Table of Contents    
Year : 2020  |  Volume : 11  |  Issue : 4  |  Page : 140-141

Late-onset clozapine-induced agranulocytosis in a young woman with paranoid schizophrenia

1 Department of Pharmacology, Kasturba Medical College, Manipal Academy of Higher Education, Manipal, Karnataka, India
2 Department of Medicine, Kasturba Medical College, Manipal Academy of Higher Education, Manipal, Karnataka, India

Date of Submission07-Jun-2020
Date of Decision23-Sep-2020
Date of Acceptance21-Oct-2020
Date of Web Publication14-May-2021

Correspondence Address:
Sharath P Madhyastha
Assistant Professor, Department of Medicine, Kasturba Medical College, Manipal Academy of Higher Education, Manipal 576104, Karnataka
Login to access the Email id

Source of Support: None, Conflict of Interest: None

DOI: 10.4103/jpp.JPP_29_20

Rights and Permissions



Treatment of schizophrenia has taken so many turns, and adverse effects of the drugs still continue to remain as a hurdle in the management. Clozapine is considered to be the better promising drug in the treatment of paranoid schizophrenia with minimal side effects. Clozapine-induced agranulocytosis is one adverse event that troubles clinicians, and it requires a vigilant eye to look for the signs. In the present study, the authors discuss a case which has developed agranulocytosis in the later stages of clozapine treatment.

Keywords: Agranulocytosis, clozapine, late adverse event, paranoid, schizophrenia

How to cite this article:
Vinayaka A, Sheshadri S, Madhyastha SP, Shetty GV, Reddy CT. Late-onset clozapine-induced agranulocytosis in a young woman with paranoid schizophrenia. J Pharmacol Pharmacother 2020;11:140-1

How to cite this URL:
Vinayaka A, Sheshadri S, Madhyastha SP, Shetty GV, Reddy CT. Late-onset clozapine-induced agranulocytosis in a young woman with paranoid schizophrenia. J Pharmacol Pharmacother [serial online] 2020 [cited 2021 Oct 27];11:140-1. Available from:

   Introduction Top

Clozapine has been found to be an effective treatment in persons with schizophrenia resistant to treatment with other antipsychotic drugs. In addition, clozapine is an effective treatment for schizophrenia accompanied by persistent suicidal or self-injurious behavior. Clozapine's unique side effect profile, which includes a low rate of life-threatening agranulocytosis, gives rise to numerous considerations in prescribing, monitoring, and side effect management in the use of the drug.[1],[2]

   [Case Report Top

A 26-year-old female patient, who is a known case of paranoid schizophrenia for 6 years on treatment, came to our tertiary health-care center with the complaints of dry cough and increased fatigue for 1 week. The cough was not associated with fever or dyspnea or throat pain. Her medication history was taken which showed that she was on oral clozapine 600 mg once a day for 18 months. Her attendants revealed that she had similar complaints 2 months prior, for which she was diagnosed as a case of clozapine-induced neutropenia (CIN), and the dose of clozapine was reduced to 200 mg once a day. Her concomitant medications were oral imipramine 25 mg once a day, oral phenytoin 300 mg once a day, and atropine drops 1% sublingual.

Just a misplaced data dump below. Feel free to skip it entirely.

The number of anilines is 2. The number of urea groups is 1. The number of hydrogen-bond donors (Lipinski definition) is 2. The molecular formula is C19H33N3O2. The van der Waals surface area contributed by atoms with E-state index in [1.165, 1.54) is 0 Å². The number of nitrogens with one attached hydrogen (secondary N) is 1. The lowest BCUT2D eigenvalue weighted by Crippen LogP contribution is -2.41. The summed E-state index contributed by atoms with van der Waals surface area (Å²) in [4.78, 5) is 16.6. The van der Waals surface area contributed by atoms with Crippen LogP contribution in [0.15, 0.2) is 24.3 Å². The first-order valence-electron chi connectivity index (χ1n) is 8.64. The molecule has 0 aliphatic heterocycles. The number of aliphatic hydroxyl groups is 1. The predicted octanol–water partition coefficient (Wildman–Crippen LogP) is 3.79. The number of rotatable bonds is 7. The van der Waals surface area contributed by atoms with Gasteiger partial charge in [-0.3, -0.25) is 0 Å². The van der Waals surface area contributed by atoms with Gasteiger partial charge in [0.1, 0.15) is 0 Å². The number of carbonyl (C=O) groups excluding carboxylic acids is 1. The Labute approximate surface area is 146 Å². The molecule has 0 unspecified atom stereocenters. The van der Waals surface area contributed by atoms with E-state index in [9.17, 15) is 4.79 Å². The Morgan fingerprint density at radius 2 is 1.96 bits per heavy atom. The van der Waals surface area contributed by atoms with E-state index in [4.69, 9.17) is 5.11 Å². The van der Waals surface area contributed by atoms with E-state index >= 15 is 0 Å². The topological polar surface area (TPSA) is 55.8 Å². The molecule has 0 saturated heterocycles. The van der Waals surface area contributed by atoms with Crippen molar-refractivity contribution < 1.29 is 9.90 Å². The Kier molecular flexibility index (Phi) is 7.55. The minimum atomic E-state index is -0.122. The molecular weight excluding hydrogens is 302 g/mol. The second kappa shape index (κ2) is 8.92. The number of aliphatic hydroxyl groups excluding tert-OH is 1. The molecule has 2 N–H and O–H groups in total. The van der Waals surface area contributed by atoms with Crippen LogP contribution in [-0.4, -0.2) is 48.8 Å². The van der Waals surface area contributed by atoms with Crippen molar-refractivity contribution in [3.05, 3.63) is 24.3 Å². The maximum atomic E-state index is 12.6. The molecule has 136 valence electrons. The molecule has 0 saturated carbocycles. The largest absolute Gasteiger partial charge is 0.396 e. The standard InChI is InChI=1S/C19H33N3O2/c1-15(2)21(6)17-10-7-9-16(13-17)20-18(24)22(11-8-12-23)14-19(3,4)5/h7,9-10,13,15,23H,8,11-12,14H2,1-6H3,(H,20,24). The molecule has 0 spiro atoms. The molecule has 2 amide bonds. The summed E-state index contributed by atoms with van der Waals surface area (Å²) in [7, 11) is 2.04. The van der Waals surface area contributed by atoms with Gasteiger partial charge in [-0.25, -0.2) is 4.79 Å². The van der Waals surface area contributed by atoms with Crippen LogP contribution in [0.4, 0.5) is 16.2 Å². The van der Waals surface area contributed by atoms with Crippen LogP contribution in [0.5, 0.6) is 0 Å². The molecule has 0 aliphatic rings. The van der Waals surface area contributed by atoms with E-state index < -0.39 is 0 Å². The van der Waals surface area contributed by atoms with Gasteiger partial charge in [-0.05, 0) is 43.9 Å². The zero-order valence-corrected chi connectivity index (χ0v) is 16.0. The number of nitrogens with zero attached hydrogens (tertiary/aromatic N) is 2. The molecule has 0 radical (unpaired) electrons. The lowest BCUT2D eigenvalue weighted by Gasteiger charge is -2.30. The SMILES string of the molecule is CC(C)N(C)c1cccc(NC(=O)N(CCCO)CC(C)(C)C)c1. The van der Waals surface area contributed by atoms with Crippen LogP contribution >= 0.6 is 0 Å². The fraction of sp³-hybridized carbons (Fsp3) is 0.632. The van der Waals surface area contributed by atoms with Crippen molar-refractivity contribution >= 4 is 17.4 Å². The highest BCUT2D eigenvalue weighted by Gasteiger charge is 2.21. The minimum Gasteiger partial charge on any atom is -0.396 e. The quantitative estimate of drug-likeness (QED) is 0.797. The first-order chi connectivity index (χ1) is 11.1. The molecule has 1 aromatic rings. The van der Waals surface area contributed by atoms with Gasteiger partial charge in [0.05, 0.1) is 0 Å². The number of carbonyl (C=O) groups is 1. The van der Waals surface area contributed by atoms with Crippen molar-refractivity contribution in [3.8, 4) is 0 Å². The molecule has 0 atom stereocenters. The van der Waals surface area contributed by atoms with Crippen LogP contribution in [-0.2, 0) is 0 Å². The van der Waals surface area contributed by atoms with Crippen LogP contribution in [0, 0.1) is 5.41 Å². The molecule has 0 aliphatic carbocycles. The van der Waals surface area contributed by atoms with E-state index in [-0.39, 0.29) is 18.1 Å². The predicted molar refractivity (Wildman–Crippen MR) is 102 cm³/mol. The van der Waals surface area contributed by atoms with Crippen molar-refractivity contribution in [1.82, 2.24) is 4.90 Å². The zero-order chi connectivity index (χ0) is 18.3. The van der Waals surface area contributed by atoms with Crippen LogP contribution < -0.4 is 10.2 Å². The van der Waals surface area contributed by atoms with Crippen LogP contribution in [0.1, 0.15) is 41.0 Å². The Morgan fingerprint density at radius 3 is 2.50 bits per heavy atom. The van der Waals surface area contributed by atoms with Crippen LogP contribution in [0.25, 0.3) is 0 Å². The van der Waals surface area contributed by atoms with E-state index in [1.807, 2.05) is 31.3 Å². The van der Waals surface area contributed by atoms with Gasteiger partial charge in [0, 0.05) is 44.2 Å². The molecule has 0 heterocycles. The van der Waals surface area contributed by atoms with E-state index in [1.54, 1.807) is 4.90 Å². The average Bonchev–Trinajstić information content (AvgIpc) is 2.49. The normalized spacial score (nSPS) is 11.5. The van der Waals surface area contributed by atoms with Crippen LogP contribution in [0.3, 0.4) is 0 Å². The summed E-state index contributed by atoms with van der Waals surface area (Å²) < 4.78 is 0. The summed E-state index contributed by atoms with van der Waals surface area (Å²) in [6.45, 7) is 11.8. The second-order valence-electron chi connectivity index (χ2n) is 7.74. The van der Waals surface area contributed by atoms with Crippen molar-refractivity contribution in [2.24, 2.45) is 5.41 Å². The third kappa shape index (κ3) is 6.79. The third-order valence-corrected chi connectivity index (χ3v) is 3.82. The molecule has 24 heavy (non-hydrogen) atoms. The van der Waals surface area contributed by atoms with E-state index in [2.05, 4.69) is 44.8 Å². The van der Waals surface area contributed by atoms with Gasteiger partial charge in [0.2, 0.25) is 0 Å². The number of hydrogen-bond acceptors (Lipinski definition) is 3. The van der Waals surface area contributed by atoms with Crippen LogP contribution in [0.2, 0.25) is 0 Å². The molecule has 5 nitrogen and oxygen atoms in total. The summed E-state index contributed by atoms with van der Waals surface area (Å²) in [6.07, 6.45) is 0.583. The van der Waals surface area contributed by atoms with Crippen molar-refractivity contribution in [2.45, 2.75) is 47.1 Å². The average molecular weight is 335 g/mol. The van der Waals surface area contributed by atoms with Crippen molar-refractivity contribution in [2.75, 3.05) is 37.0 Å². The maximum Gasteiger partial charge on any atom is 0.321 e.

Her vital signs were stable. General physical examination and systemic examinations were unremarkable. Psychiatric history was taken which revealed the presence of auditory hallucinations for 2 months, which was more in the morning hours with impaired recent memory. Sleep had increased in the past 4 months with decreased appetite, and bowel and bladder habits were found to be normal. On routine laboratory investigations, she was found to have leukopenia 2.4 × 103/μL and absolute neutrophil count (ANC) was 0.12 × 103/μL.

Correlating with the past history, the present complaints, and the laboratory investigations, she was diagnosed as a case of clozapine-induced severe agranulocytosis. The causality of the adverse drug reaction was analyzed using the Naranjo algorithm, which gave us a score of 9, denoting “definite” causality.

She was admitted and clozapine was stopped; throat swab revealed a culture of Staphylococcus aureus sensitive to cefepime. She was put on subcutaneous filgrastim 300 µg once daily, parenteral cefepime was started with a dose of 2 g intravenous (IV) twice daily, oral phenytoin 200 mg once a day, betadine gargles thrice a day, and oral pantoprazole 40 mg once a day. Barrier nursing was followed with contact precautions, with the use of N95 mask; consumption of raw foods was avoided and no visitors were allowed. Following which, on day 4 of admission, her ANC returned to 1.2 × 103/μL and cefepime was stopped. The cough subsided gradually, and she was shifted to oral fixed-dose combination of amoxicillin with clavulanic acid 500/125 mg for 5 days. Five doses of subcutaneous filgrastim 300 µg were given during her stay. Psychiatry consultation was sought for periodic review, and she was advised antipsychotic-free period of 2 weeks.

   Discussion Top